“This means that many of Arizona’s more than 230,000 public charter school students could be at risk of their school shutting down,” Governor Ducey states in the letter. “They educate over 21% of all public K-12 students in Arizona, the highest percentage in the country. It is unthinkable that support for public charter schools could be put at risk at all, much less as we are emerging from over a year’s worth of academic disruption brought on by the COVID-19 pandemic.”
The Arizona Charter Schools Association, U.S. Chamber of Commerce, and members of the Arizona State Legislature have also voiced concerns regarding Section 314 of the Fiscal Year 2022 Labor, Health and Human Services, Education, and Related Agencies Funding Bill.
An investigation by the Arizona Auditor General has led to criminal charges being filed earlier this month against several people involved with the building of two new schools for the Higley Unified School District in Gilbert, including the district’s former superintendent, it was announced late Thursday.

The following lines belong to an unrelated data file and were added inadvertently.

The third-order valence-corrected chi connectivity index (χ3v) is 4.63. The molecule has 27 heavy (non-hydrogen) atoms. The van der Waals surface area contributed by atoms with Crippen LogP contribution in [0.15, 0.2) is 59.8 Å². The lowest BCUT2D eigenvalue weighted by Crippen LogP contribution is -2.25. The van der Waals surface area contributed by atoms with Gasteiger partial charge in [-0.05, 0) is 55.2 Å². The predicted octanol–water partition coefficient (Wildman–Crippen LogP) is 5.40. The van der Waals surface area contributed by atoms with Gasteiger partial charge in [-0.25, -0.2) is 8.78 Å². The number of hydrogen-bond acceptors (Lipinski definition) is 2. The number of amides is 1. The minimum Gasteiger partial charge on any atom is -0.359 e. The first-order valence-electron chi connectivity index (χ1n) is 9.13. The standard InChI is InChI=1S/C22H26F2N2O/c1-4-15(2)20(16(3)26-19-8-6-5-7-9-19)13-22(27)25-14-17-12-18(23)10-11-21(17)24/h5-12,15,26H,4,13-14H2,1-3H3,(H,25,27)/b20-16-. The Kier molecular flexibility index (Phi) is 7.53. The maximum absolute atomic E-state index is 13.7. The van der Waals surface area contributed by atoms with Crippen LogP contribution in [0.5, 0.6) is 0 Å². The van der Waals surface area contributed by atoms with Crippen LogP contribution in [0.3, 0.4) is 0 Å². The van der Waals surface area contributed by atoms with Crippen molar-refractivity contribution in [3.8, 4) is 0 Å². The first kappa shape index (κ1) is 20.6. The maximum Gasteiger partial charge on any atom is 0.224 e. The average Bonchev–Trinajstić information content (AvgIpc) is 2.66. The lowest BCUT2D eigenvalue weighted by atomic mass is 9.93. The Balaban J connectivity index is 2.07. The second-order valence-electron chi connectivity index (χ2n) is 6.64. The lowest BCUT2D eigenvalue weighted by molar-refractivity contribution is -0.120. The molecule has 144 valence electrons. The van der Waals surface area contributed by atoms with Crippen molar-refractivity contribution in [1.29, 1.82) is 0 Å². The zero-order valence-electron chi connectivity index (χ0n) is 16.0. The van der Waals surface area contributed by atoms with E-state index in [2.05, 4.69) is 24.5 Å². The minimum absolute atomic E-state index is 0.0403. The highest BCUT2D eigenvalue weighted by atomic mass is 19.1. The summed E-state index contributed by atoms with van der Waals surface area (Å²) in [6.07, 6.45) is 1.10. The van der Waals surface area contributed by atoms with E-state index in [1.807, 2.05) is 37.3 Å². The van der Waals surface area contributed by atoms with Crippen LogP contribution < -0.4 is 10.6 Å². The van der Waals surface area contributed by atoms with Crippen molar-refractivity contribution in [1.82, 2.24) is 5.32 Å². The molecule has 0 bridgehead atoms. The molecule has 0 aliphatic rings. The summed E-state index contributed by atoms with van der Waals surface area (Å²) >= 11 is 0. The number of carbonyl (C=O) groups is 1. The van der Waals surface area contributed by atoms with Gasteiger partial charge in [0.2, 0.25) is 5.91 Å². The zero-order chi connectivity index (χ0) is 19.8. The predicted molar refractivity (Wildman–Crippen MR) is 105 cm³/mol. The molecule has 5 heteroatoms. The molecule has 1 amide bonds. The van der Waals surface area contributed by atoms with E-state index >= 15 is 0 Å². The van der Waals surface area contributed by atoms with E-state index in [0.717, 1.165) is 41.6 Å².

Angela Denise Birdwell was indicted July 13 by a state grand jury for 18 counts related to procurement fraud, misuse of public monies, fraudulent schemes and practices, conflict of interest, filing a false state tax return, fraudulent schemes and artifices, and conspiracy. She served as Higley’s superintendent from 2009 until her retirement in 2015.
“Public officials with oversight authority have a responsibility to properly manage the administration of money and property entrusted to them and must ensure that sufficient internal controls are designed and implemented to protect those assets,” according to the Auditor General’s report. “Nevertheless, a system of internal controls will not succeed when those in a position to oversee those operations are perpetrating unlawful behavior and concealing their misconduct.”
Among the more serious issues identified by the Auditor General was Birdwell’s possible misuse of public monies from December 2012 to November 2013 when she authorized or caused the unlawful use of $6 million in restricted public funds toward construction of two new schools in the Higley district, which serves about 10,000 PK-12 students.
Also indicted were Gary Aller and Steven Nielsen, both corporate officers of Educational Facilities Development Services (EFDS) which was awarded a $2.5 million project development service contract related to construction of the new schools. Investigators believe EFDS had access to “early and exclusive Project information” which provided the company an advantage over other prospective vendors.